[Registration Open] (Webinar) The 112th HGPI Seminar – The Frontlines of Pain Medicine: Necessary Steps for Building a Multidisciplinary System for Treating Pain (February 8, 2023)
Starting in FY2022, Health and Global Policy Institute (HGPI) has been conducting a series of interviews with multi-stakeholder experts with the objective of reinforcing the medical treatment and support systems for chronic pain, a health issue that occurs due to a complex and tangled web of causes. To provide care and support that reflects the latest definition of pain, which was revised in 2020, as well as nociplastic pain, a newly-identified pain mechanism, it will be necessary to establish systems for healthcare and support that cut across disciplines in terms of medical specialties, occupations, and healthcare and welfare. For the upcoming HGPI Seminar, which is titled “The Frontlines of Pain Medicine: Necessary Steps for Building a Multidisciplinary System for Treating Pain,” we will examine issues and the ideal structure for a treatment and support system for pain, which can be a problem in many diseases.
It has been reported that chronic pain affects 22.5% of the adult population in Japan, which is approximately 23.15 million people. Lower back and shoulder pain are the most prevalent forms of pain in Japan and it has been estimated that chronic pain costs the Japanese economy approximately 2 trillion yen per year, mostly due to economic losses from the impact of chronic pain on the working population. Among elderly people, there are many cases in which people are certified as requiring long-term care or support due to chronic joint diseases. As Japan transitions to a super-aging society and begins to face tighter conditions surrounding social security funding and personnel shortages in healthcare and long-term care, the need to advance measures for chronic pain grows urgent.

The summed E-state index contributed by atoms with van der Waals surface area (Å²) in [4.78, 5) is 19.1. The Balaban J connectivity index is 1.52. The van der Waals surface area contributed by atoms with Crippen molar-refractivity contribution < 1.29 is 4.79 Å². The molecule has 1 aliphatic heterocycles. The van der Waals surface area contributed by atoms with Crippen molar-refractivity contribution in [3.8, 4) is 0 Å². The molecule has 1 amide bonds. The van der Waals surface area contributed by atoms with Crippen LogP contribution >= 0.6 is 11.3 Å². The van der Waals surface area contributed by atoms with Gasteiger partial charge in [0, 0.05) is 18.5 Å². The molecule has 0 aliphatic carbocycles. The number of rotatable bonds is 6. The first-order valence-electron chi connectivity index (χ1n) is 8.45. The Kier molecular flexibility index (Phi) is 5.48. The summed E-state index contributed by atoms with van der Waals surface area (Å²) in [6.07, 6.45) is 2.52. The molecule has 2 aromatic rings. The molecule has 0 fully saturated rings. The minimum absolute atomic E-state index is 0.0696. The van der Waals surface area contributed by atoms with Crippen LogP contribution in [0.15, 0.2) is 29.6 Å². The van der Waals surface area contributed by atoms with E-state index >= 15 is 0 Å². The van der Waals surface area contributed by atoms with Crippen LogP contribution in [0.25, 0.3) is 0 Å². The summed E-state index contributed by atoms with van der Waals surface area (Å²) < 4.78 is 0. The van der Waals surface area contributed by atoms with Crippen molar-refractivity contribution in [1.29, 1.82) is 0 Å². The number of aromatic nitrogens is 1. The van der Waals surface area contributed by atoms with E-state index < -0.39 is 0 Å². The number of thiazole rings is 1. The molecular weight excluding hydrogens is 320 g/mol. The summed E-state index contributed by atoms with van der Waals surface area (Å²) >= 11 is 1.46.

In 2020, the International Association for the Study of Pain (IASP) revised its definition of pain for the first time in 41 years. The new definition emphasizes that pain does not always correspond to tissue damage, that it is highly personal, and that it is impacted by the emotions and experiences of the individual. In light of these characteristics, recent reports have shown that in addition to conventional, biological approaches, multidisciplinary interventions provided by various specialists based on the biopsychosocial (BPS) model can be effective for pain management. In Japan and a number of other countries, treatment guidelines for chronic pain recommend a wide range of interventions other than pharmacotherapy. These include educational interventions, psychotherapy, exercise therapy, and integrative medicine or complementary therapies like acupuncture and moxibustion, yoga, and meditation. Establishing a multidisciplinary system that can provide this broad variety of interventions for chronic pain treatment will require collaboration that spans medical departments, occupations, and healthcare and welfare.
Against this backdrop, the upcoming HGPI Seminar will feature Mr. Kazuro Wakazono, who represents a patient advocacy organization for people suffering from intractable chronic pain and is involved in raising awareness for measures for chronic pain; and Professor Shoji Yabuki, who has served as a leader in various efforts in this area including a model project on establishing systems for delivering chronic pain treatments. They will discuss issues related to pain, which can be an issue facing every medical department; the latest in pain science; pain treatment and support models; and issues for the future.